Sunday, December 7, 2008

Montana Elk Hunting Survival Tips, Part 2b

This is part 2b.  Go to the previous post on November 30 for part 2a.  The above picture is Nick Daniele, a pilot for United Airlines, his first elk--a 5x5, and me.  We are about 200 yards north of Headquarters Creek (see map on previous post) and 1/4 mile east of the North Fork of Sun River.  The vegetation and tree cover is similar to the area that the two elk hunters became lost in in the previous story.  The Gates Park Fire of 1988 burned through leaving a landscape that always appears "the same."

What can be learned from the experience of the two lost hunters in the previous post?

The first thing is an age-old mantra for being lost: IF YOU ARE LOST, DON'T GO ANYWHERE.

It is difficult to say when the hunters knew (or believed) that they were lost.  Instead of going only 400-500 yards back to the horses, they traveled nearly three miles.  There is a tendency when you are lost to say, "Well, I'll just go to that hill, or tree, or ridge, or cliff, and then I will see where I am.  That is followed by saying, "Well, I'll just go to that hill, or tree, or ridge, or cliff, and then I will surely know where I am.  Don't believe it.  That little voice in your head is doing what many people think politicians should do, namely "DO SOMETHING, EVEN IF IT IS WRONG.  What the voice should be telling you is the adage some wish politicians would do, "Don't just do something, stand there."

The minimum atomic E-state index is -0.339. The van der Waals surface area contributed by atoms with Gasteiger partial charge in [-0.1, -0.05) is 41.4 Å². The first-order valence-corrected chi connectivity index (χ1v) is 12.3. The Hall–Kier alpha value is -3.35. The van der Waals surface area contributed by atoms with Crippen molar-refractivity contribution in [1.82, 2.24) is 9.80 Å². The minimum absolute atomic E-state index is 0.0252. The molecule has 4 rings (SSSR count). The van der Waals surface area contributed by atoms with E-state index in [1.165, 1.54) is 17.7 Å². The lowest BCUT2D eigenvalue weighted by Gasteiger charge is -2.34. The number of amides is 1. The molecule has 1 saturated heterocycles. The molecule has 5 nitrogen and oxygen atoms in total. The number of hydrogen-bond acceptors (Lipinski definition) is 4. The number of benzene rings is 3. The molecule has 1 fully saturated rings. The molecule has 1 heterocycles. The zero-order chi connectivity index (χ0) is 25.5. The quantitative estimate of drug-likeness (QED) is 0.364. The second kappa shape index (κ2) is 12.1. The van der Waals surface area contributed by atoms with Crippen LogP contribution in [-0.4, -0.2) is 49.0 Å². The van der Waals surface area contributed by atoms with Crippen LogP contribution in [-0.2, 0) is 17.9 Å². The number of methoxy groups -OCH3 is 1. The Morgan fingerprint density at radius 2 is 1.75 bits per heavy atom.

Secondly, keep your senses about you.  The two hunters were still elated at their good fortune for killing two six-point bulls in the same location.  In their minds, they were no longer foreigners in a strange land--they came from an urban environment and were now in Montana's Bob Marshall Wilderness Area, 30 miles from the nearest phone and over 100 miles from the nearest hospital.  They had become "old hands," able to navigate the wilds and successfully kill Big Game in Montana.  Don't let emotions lull you into complacency and becoming lost.

Thirdly,  know where you are.  From the kill site, the hunters could look down on the Sun River, Ray Creek, and Headquarters Creek--and almost see the horses.  They apparently drifted too far north in the first 100-200 yards, and drifting away from the horses.

Fourth, look all around your location when you are involved in something.  Slowly creeping through the trees, with your head down looking for tracks and sign is an easy way to get lost.  It will surprise most people who have been intent on one direction, to look back and find that the reverse route looks completely different.

Finally, take a break.  Even before you are lost (or believe you are lost) sit down and rest.  If you think you are moving too slowly, slow down.  Most hunters move too fast and push elk out ahead of them.  I'm not sure how fast an elk sees things, but US Army sniper school teaches that the human eye can discern any movement greater than 1/60 second.  That means the sniper can see someone turn their head if the head is moved 90 degrees in less than about 20-25 seconds.  By moving slower you will scare less game, see more game and conserve your energy.  And, conserving energy is the prime consideration for being successful at Montana Elk Hunting.

Slow down, know where you are, know what you are doing and enjoy your next elk hunt.

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